Mark Twain allegedly quipped "The coldest winter I ever saw was the summer I spent in San Francisco." Summer 2010, in San Francisco and Philo, proved his point. Each summer, after the vines have blossomed and set their crop, Navarro's crew inspects every vine, shoot by shoot, and if necessary reduces the number of clusters to an appropriate level to match the vine's vigor, no small task since there are about three million shoots in our vineyards. By mid véraison in late August, Navarro's vines were expressing their severe displeasure with the chilly weather and many displayed uneven cluster development. Some clusters were ripening normally with all the berries at the same stage of ripeness. Other clusters had some berries at a normal stage of ripeness mixed with berries that were still hard and green. We decided to remove all lagging clusters. Navarro's hardworking crew spent most of September removing the greener clusters from the vines and we anxiously watched the potential harvest diminish.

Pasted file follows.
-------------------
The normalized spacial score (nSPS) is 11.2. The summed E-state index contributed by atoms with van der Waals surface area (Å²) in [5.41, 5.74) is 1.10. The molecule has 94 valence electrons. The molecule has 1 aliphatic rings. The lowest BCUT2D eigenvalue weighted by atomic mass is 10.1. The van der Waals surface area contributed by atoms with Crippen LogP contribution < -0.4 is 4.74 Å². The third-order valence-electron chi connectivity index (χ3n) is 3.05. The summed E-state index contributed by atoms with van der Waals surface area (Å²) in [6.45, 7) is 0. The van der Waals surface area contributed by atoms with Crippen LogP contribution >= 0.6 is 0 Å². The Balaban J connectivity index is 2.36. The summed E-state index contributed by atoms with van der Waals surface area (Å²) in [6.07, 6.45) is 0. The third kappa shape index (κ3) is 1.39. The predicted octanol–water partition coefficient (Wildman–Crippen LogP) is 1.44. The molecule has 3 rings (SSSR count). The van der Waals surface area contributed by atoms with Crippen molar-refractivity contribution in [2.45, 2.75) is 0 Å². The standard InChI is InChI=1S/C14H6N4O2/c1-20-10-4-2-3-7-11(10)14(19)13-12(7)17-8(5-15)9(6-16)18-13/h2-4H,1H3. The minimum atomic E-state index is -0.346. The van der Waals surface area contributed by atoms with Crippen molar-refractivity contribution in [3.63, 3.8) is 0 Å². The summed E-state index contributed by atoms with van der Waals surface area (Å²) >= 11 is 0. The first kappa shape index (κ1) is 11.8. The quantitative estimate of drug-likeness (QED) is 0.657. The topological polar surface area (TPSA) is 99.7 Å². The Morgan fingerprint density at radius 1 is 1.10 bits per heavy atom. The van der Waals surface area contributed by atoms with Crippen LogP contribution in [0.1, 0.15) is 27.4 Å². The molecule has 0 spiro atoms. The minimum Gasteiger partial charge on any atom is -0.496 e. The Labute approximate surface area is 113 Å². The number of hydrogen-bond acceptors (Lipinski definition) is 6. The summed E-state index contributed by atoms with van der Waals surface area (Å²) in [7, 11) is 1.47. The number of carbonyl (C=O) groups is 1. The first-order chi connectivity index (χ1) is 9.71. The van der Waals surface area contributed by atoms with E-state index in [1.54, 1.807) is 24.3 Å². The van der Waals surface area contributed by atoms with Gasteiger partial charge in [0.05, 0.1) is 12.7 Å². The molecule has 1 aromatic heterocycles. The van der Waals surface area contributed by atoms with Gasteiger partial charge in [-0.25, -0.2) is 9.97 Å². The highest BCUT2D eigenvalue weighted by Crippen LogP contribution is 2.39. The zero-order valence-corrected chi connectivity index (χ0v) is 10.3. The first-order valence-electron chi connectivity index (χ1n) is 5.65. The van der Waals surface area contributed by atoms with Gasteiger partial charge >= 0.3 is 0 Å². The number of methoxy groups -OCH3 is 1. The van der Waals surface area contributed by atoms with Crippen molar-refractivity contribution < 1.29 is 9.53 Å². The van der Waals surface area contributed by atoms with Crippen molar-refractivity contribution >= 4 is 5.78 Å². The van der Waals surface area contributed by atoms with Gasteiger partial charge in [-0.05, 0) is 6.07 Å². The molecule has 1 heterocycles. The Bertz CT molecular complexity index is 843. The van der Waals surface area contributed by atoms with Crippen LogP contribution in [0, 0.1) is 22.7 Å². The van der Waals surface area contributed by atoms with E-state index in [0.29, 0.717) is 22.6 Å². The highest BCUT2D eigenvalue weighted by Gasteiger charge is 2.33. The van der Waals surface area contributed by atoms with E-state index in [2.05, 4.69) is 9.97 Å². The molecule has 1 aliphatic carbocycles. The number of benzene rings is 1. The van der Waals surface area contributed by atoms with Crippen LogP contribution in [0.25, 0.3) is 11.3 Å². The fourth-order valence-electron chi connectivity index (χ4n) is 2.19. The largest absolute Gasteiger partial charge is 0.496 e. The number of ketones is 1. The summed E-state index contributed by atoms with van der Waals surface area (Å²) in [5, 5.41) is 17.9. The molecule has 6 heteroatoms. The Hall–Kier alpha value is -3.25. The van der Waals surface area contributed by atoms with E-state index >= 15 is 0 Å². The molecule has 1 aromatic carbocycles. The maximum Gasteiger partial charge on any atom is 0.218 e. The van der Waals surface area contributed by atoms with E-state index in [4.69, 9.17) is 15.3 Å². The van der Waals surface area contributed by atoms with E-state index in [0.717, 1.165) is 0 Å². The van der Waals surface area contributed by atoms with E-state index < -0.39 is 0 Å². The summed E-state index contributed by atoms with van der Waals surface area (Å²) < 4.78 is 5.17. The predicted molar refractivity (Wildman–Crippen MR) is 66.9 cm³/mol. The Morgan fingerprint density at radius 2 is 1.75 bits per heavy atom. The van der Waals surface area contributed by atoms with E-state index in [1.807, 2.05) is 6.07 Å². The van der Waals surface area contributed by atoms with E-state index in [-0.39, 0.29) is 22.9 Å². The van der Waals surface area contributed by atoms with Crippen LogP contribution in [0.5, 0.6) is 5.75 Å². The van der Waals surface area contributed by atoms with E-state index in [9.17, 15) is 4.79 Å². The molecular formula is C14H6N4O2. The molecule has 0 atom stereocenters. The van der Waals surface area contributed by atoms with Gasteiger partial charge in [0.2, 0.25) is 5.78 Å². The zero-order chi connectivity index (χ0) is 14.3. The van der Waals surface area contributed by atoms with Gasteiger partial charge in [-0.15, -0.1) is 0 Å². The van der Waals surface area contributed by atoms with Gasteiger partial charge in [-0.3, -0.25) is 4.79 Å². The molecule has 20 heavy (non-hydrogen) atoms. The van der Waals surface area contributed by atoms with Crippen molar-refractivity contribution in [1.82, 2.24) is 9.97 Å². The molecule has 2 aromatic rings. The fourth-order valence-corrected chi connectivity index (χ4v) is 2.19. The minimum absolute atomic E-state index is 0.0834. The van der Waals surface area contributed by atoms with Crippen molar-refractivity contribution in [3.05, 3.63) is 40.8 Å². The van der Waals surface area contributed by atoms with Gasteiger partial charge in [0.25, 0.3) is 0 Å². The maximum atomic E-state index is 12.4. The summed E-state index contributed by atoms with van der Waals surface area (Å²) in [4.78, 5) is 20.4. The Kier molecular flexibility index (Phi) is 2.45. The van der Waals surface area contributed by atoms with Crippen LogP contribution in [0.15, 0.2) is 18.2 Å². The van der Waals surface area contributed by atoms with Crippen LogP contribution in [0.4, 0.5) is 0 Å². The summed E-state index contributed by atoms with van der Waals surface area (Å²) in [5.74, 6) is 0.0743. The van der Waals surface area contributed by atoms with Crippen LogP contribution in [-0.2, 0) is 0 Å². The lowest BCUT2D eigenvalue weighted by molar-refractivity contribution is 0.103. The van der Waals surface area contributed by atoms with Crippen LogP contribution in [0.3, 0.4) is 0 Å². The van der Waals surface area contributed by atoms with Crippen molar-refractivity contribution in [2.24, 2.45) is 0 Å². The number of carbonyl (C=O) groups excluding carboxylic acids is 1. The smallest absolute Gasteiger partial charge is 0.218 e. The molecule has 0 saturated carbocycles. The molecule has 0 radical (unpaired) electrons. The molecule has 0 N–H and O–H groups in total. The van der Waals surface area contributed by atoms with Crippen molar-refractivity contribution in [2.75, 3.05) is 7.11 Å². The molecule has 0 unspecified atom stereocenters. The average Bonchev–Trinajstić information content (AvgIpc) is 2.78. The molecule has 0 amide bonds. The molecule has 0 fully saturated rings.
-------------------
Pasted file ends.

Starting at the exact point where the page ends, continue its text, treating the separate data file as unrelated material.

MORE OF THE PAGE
These two photos were both taken in March, only a few weeks apart. No wonder the vines were confused.
Navarro's oak ovals were crafted in Germany and add rich texture to Riesling's alluring aromatics.
Riesling is the last grape to ripen in our climate and about half of our blocks failed to ripen sufficiently to make the cut into Navarro's Riesling. The benefit of the big chill was that the grapes we did harvest were physiologically ripe at lower sugar levels, resulting in ripe flavors at modest alcohol levels: a dry finish with a surprising cascade of aromas of honeysuckle, wisteria and Cecile Brunner roses that enhance wild salmon, smoked trout or a baked goat cheese salad. Silver Medal Winner